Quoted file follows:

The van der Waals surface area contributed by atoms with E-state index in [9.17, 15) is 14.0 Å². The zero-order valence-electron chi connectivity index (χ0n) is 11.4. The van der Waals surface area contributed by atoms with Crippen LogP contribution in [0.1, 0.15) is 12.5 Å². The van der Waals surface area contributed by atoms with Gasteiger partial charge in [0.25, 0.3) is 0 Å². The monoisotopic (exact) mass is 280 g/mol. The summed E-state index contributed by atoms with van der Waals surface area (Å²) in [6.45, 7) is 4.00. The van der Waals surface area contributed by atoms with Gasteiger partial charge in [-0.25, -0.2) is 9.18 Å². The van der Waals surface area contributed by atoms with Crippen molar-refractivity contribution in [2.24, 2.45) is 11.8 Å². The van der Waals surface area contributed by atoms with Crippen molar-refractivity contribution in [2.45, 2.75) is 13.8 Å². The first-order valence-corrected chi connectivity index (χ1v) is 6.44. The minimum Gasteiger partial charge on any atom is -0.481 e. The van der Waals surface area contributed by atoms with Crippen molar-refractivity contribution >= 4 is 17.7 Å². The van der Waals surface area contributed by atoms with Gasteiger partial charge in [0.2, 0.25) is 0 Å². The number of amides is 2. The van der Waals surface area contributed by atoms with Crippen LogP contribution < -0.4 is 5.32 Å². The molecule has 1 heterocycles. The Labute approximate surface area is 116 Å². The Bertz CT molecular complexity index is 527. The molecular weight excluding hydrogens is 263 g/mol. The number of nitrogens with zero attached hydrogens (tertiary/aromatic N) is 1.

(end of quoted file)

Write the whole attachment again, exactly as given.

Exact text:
The van der Waals surface area contributed by atoms with E-state index in [9.17, 15) is 14.0 Å². The zero-order valence-electron chi connectivity index (χ0n) is 11.4. The van der Waals surface area contributed by atoms with Crippen LogP contribution in [0.1, 0.15) is 12.5 Å². The van der Waals surface area contributed by atoms with Gasteiger partial charge in [0.25, 0.3) is 0 Å². The monoisotopic (exact) mass is 280 g/mol. The summed E-state index contributed by atoms with van der Waals surface area (Å²) in [6.45, 7) is 4.00. The van der Waals surface area contributed by atoms with Gasteiger partial charge in [-0.25, -0.2) is 9.18 Å². The van der Waals surface area contributed by atoms with Crippen molar-refractivity contribution in [2.24, 2.45) is 11.8 Å². The van der Waals surface area contributed by atoms with Crippen molar-refractivity contribution in [2.45, 2.75) is 13.8 Å². The first-order valence-corrected chi connectivity index (χ1v) is 6.44. The minimum Gasteiger partial charge on any atom is -0.481 e. The van der Waals surface area contributed by atoms with Crippen molar-refractivity contribution >= 4 is 17.7 Å². The van der Waals surface area contributed by atoms with Gasteiger partial charge in [0.2, 0.25) is 0 Å². The number of amides is 2. The van der Waals surface area contributed by atoms with Crippen LogP contribution < -0.4 is 5.32 Å². The molecule has 1 heterocycles. The Labute approximate surface area is 116 Å². The Bertz CT molecular complexity index is 527. The molecular weight excluding hydrogens is 263 g/mol. The number of nitrogens with zero attached hydrogens (tertiary/aromatic N) is 1.